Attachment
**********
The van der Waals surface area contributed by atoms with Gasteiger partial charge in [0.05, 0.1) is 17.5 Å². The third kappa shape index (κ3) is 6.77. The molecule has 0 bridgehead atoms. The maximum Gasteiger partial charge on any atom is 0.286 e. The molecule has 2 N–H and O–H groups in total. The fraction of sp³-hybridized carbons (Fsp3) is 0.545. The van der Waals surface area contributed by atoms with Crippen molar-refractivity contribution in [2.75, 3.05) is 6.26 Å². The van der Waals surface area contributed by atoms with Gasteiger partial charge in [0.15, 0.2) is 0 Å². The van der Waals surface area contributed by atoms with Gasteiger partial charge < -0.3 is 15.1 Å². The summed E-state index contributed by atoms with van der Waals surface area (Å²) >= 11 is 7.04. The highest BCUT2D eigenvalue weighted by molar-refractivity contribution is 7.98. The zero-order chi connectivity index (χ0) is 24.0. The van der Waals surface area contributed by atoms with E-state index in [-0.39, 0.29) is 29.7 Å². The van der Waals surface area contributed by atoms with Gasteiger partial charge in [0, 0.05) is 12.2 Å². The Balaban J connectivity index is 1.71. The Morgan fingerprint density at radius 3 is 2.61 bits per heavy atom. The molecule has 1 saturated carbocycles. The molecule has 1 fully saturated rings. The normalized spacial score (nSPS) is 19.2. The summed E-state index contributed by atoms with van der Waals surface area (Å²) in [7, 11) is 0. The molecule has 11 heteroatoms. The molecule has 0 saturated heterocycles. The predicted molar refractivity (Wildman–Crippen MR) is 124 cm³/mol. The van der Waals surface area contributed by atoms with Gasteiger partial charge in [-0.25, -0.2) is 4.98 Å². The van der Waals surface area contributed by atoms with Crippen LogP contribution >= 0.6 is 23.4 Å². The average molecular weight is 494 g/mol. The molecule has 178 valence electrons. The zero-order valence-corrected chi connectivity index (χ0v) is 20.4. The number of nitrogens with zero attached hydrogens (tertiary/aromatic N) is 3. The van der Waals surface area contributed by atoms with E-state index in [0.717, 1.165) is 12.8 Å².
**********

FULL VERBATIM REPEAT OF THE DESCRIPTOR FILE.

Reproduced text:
The van der Waals surface area contributed by atoms with Gasteiger partial charge in [0.05, 0.1) is 17.5 Å². The third kappa shape index (κ3) is 6.77. The molecule has 0 bridgehead atoms. The maximum Gasteiger partial charge on any atom is 0.286 e. The molecule has 2 N–H and O–H groups in total. The fraction of sp³-hybridized carbons (Fsp3) is 0.545. The van der Waals surface area contributed by atoms with Crippen molar-refractivity contribution in [2.75, 3.05) is 6.26 Å². The van der Waals surface area contributed by atoms with Gasteiger partial charge in [0.15, 0.2) is 0 Å². The van der Waals surface area contributed by atoms with Gasteiger partial charge < -0.3 is 15.1 Å². The summed E-state index contributed by atoms with van der Waals surface area (Å²) >= 11 is 7.04. The highest BCUT2D eigenvalue weighted by molar-refractivity contribution is 7.98. The zero-order chi connectivity index (χ0) is 24.0. The van der Waals surface area contributed by atoms with E-state index in [-0.39, 0.29) is 29.7 Å². The van der Waals surface area contributed by atoms with Gasteiger partial charge in [0, 0.05) is 12.2 Å². The Balaban J connectivity index is 1.71. The Morgan fingerprint density at radius 3 is 2.61 bits per heavy atom. The molecule has 1 saturated carbocycles. The molecule has 1 fully saturated rings. The normalized spacial score (nSPS) is 19.2. The summed E-state index contributed by atoms with van der Waals surface area (Å²) in [7, 11) is 0. The molecule has 11 heteroatoms. The molecule has 0 saturated heterocycles. The predicted molar refractivity (Wildman–Crippen MR) is 124 cm³/mol. The van der Waals surface area contributed by atoms with Gasteiger partial charge in [-0.25, -0.2) is 4.98 Å². The van der Waals surface area contributed by atoms with Crippen LogP contribution >= 0.6 is 23.4 Å². The average molecular weight is 494 g/mol. The molecule has 178 valence electrons. The zero-order valence-corrected chi connectivity index (χ0v) is 20.4. The number of nitrogens with zero attached hydrogens (tertiary/aromatic N) is 3. The van der Waals surface area contributed by atoms with E-state index in [0.717, 1.165) is 12.8 Å².